Oral Health Group


July 1, 2007
by Eliott Mechanic, BSc, DDS

Oral Health’s April Esthetic Issue attracted considerable attention from the dental community. The issue featured 12 original articles by an international group of authors. The articles represented today’s state and standard of care. Readers commented on how they were inspired and excited to change the way they practice. The goal of the publication was to open dentists’ eyes as to where our profession is going.

However, being inspired and wanting to change the way we practice is only the first step. Having our team players feel the same way is the next. The magic combination of meticulous treatment planning together with a special chemistry between patient, dental team and lab technician is usually common to our most successful cases.


There is a wealth of education and information available to the dental profession. It is paramount to include our team players in the pursuit of knowledge as they are the ones who keep the wheels in motion. If our auxiliaries understand and are involved in implementing new ideas and procedures they are more enthusiastic and are able to perform treatment and communicate to the patient in a superior manner. It is not uncommon today to find dental assistants at courses that just a short time ago were only attended by dentists. Assistants are being trained in esthetics, implants, grafting and all technical aspects of dentistry.

Dealing with specialists is often a frustration for general dentists. Often, the specialist’s vision does not match that of the referring dentist, resulting in a communication breakdown regarding specialty procedures necessary to implement a treatment plan. Although procedures and materials may be specified in a certain manner, the actual result may vary at the specialist’s discretion without communicating to the referring dentist. Once the specialist has done his job, the patient returns to the restorative dentist, who must then pick up the pieces and work around the alterations. The specialist often does not feel the frustration of the restorative dentist as the dentist tries to be diplomatic and does not want to insult the specialist. However, the dentist is the one stuck with the problems and has to answer to the patient.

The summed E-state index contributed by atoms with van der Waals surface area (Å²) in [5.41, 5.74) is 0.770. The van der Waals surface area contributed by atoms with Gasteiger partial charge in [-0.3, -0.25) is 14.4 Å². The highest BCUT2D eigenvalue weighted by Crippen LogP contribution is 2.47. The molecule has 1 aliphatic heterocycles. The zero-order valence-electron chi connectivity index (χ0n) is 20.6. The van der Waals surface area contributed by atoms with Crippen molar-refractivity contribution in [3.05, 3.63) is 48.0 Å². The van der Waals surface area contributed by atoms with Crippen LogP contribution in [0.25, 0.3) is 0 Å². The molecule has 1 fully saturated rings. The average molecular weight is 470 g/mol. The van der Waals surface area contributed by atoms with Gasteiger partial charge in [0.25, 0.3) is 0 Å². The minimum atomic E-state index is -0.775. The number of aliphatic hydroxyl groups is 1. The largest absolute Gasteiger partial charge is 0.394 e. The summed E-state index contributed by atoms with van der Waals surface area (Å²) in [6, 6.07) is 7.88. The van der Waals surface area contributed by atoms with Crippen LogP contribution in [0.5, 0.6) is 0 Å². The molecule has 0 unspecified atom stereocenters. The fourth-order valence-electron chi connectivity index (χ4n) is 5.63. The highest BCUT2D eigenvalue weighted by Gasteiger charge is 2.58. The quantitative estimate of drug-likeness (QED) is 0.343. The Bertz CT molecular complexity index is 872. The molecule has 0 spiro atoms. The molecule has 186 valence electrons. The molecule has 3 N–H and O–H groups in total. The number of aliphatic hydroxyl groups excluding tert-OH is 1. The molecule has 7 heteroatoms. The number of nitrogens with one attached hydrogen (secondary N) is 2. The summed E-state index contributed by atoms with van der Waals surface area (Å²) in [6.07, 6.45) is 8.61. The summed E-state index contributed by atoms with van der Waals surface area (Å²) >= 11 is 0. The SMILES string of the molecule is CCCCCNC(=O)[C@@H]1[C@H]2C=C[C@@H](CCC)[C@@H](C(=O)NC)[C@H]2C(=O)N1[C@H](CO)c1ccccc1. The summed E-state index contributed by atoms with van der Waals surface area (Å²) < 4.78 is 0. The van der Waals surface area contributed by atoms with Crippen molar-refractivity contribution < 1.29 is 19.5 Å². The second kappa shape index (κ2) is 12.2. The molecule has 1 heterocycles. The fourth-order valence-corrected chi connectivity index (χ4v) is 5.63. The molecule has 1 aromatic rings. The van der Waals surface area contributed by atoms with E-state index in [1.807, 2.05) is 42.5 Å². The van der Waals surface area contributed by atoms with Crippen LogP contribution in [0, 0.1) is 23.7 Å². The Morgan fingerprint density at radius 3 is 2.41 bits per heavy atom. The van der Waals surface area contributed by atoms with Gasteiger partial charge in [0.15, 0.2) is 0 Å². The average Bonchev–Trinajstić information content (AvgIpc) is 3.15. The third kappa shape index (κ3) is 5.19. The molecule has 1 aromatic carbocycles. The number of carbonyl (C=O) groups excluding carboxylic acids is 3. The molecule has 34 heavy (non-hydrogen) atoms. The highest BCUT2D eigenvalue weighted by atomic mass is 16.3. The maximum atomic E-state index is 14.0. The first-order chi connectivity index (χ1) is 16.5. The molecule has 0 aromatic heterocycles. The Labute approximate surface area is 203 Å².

It is up to dental specialists to understand the latest restorative procedures, materials and be able to deliver results that fit the intended restoration. The specialist and restorative dentist must share the same goals and be able to visualize the same result desired at the end of treatment.

Having a close relationship with a dental lab is necessary if we aim to deliver superior restorations. A dentist may have done meticulous treatment planning, set up, and preparation but the result that the world will see is the work of the dental technician. Dentist’s and their technicians are today working together, pushing the limit of restorative dentistry and establishing a new standard of care. However, some dental technicians think of themselves and behave like rock stars making working with them difficult and unpleasant. The same can be said for some dentists. When egos get in the way, the work ultimately suffers and the patient does not benefit.

At this point, we have our dental team primed and ready for success. The assistants are educated in the latest procedures, our specialists are working hand in hand, and our relationship with the dental lab is like a well oiled machine. There is only one ingredient missing; the patient.

A cooperative patient who listens to what we say and follows the necessary steps to achieve their restorative goals is what it is all about. These patients are a pleasure to treat, they turn their cell phones off to respect their appointment and understand and abide by the dentist’s recommendations. These patients make practicing dentistry extremely rewarding. Our interaction with them is pleasant and we are able to create restorative changes that make us proud.

Dr. Mechanic practices esthetic dentistry in Montreal, Canada. He is the Oral Health editorial board member for Cosmetic Dentistry.

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